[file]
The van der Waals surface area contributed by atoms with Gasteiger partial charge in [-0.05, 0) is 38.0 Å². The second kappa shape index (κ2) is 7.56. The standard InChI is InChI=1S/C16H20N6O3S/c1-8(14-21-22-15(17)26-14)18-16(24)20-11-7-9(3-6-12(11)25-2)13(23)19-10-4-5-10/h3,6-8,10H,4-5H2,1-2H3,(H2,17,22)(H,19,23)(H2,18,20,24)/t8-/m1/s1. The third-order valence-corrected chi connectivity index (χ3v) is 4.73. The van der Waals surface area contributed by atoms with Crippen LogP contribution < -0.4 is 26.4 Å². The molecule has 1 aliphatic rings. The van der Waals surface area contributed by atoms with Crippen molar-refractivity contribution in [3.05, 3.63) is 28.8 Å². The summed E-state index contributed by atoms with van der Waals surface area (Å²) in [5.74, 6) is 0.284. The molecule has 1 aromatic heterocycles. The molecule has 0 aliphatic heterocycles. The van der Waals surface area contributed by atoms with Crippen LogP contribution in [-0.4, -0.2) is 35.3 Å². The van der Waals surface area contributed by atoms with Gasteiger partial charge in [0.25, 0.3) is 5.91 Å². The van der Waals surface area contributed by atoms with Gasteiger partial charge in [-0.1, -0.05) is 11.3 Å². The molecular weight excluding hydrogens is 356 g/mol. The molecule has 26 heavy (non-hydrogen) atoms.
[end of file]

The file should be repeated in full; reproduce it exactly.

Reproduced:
The van der Waals surface area contributed by atoms with Gasteiger partial charge in [-0.05, 0) is 38.0 Å². The second kappa shape index (κ2) is 7.56. The standard InChI is InChI=1S/C16H20N6O3S/c1-8(14-21-22-15(17)26-14)18-16(24)20-11-7-9(3-6-12(11)25-2)13(23)19-10-4-5-10/h3,6-8,10H,4-5H2,1-2H3,(H2,17,22)(H,19,23)(H2,18,20,24)/t8-/m1/s1. The third-order valence-corrected chi connectivity index (χ3v) is 4.73. The van der Waals surface area contributed by atoms with Crippen LogP contribution < -0.4 is 26.4 Å². The molecule has 1 aliphatic rings. The van der Waals surface area contributed by atoms with Crippen molar-refractivity contribution in [3.05, 3.63) is 28.8 Å². The summed E-state index contributed by atoms with van der Waals surface area (Å²) in [5.74, 6) is 0.284. The molecule has 1 aromatic heterocycles. The molecule has 0 aliphatic heterocycles. The van der Waals surface area contributed by atoms with Crippen LogP contribution in [-0.4, -0.2) is 35.3 Å². The van der Waals surface area contributed by atoms with Gasteiger partial charge in [0.25, 0.3) is 5.91 Å². The van der Waals surface area contributed by atoms with Gasteiger partial charge in [-0.1, -0.05) is 11.3 Å². The molecular weight excluding hydrogens is 356 g/mol. The molecule has 26 heavy (non-hydrogen) atoms.